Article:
Hi!
This is just an example code:

#include<iostream>
using namespace std;

int& example()
{
    int a=5;
    return &a;
}

int main()
{
    cout << example();
}

But I'm getting this error:
Error: invalid initialization of non-const reference of type 'int&' from an rvalue of type 'int*'

&a evaluates to a pointer to int rather than int, therefore a reference to int is an incompatible type. Further, returning a reference to a non-static local variable is an extremely bad idea because the local variable is destroyed after the function returns; the reference will refer to a non-existent object.

I know it can be solved if function is defined as "int* example()", but in prototype of that task, function is defined as "int& example()". Is it then impossible to do it like that (which would mean that prototype is wrong), or there is some way?

I know it can be solved if function is defined as "int* example()"

The error will go away, but the underlying problem will remain. You're referring to an object that no longer exists. This is the dangling pointer or dangling reference problem.

If int a is global constant, how to do it then?

The real question is what do you want that function to accomplish? Because right now it's completely nonsensical.

Real task is something like this: there is a Stack (defined as class), with protected "array" (actually, pointer to dinamically alocated array) called container, which has a function called "int& top()", which returns reference of last element in that array. Something like this:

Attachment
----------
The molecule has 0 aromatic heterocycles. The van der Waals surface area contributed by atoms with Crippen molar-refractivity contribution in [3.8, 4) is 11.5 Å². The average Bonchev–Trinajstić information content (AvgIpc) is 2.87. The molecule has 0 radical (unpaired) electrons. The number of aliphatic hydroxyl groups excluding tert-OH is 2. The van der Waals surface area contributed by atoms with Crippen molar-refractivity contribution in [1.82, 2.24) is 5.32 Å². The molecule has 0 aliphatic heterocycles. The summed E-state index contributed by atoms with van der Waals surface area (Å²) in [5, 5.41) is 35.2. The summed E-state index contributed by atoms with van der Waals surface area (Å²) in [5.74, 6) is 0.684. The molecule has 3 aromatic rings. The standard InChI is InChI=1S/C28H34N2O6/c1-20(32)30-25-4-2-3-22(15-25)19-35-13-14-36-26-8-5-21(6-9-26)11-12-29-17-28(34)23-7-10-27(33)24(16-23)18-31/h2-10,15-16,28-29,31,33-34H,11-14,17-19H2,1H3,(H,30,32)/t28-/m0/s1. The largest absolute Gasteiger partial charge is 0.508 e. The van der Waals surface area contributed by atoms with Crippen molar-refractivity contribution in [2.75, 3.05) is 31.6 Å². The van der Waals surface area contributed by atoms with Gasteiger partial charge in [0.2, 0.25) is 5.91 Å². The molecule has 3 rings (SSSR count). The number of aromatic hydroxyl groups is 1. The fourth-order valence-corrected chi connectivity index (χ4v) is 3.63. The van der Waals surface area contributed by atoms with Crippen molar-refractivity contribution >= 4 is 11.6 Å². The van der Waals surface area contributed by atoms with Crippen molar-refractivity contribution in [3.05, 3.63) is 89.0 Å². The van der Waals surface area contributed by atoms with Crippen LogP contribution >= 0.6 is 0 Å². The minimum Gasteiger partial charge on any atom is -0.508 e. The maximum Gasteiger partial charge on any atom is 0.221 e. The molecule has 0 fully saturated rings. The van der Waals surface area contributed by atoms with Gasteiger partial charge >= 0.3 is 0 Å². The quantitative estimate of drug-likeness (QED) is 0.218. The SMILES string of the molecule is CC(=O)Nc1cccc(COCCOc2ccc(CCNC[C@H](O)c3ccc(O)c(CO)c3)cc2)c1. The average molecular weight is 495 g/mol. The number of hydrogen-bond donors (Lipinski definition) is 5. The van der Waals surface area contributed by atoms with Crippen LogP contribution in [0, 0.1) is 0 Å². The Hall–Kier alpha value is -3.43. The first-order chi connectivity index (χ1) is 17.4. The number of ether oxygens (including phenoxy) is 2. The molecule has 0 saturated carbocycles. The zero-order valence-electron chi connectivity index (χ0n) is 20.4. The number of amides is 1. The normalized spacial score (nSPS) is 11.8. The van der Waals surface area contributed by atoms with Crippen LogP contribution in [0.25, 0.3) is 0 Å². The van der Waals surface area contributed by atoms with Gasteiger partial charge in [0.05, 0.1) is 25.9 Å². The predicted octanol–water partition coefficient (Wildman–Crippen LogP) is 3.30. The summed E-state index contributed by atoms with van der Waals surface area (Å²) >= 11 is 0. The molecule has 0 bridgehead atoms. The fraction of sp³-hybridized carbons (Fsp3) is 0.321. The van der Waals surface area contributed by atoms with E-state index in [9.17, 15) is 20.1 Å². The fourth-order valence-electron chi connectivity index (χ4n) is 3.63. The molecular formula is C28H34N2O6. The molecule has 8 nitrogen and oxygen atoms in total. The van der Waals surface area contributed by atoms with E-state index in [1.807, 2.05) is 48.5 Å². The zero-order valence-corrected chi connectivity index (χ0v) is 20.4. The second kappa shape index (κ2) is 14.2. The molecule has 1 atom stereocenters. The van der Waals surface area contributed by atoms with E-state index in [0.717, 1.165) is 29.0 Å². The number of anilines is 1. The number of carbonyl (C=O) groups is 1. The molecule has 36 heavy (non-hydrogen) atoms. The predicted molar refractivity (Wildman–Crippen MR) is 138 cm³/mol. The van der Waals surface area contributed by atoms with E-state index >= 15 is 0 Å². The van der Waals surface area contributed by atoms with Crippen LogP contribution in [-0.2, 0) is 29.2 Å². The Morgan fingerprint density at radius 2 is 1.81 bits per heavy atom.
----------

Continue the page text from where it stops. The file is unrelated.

#include<iostream>
using namespace std;

class Stack{
    protected:
      size_t capacity;
      int size;
      int* container;
    public:
      Stack();
      ~Stack(){delete[] container;}

      void push(int broj);
      void pop();
      int* top();

      bool is_empty() const;
};

Stack::Stack()
{
    size=0;
    container=new int[4];
    capacity=4;
}

int* Stack::top()
{
    return &container[size-1];
}

bool Stack::is_empty() const
{
    if(size==0) return true;
    else return false;
}

void Stack::push(int broj)
{
    if(size==capacity){
        capacity*=2;
        int* novi_niz=new int[capacity];
        for(int i=0;i<size;i++) novi_niz[i]=container[i];
        delete[] container;
        container=novi_niz;
    }
    container[size]=broj;
    size++;
}

void Stack::pop()
{
    if(size==capacity/2){
        capacity/=2;
        int* novi_niz=new int[capacity];
        for(int i=0;i<size;i++) novi_niz[i]=container[i];
        delete[] container;
        container=novi_niz;
    }
    size--;
}

int main()
{
    Stack P;

    P.push(13);
    P.push(2);
    P.push(4);
    P.pop();

    cout << "Reference of last element in stack: " << P.top() << endl;

    return 1;
}

PS: I deleted some parts of code
Originally, it should be int& top(), which wont work in this case.

Edited 2 Years Ago by ivan3510

That makes much more sense, a realistic example is far more helpful than a broken example. You simply need to remove the address-of operator and returning a reference will work in this case because the array has the same lifetime as the stack object:

int& Stack::top()
{
    return container[size-1];
}

I tried this (even before actually), but then I get an element on place "size-1", and not its address. So, I dont know what is problem then.

Why would you want its address? That's meaningless to the caller of the method. Anyway, you can get the address on the caller's side using the updated code from my previous post:

cout << "Reference of last element in stack: " << &P.top() << endl;

Oh, ok. Thanks a lot.
I know it's meaningless, it's just a task from university.

But then, what does actually "int& top()" return (or, why does it have that &, it could work without it also)? (it doesnt return address, cause then, it wouldnt be needed to write in cout "&P.top()")

I understood now (it was mistake by them, they said that "int& top()" returns reference, which is wrong, it returns value by reference).

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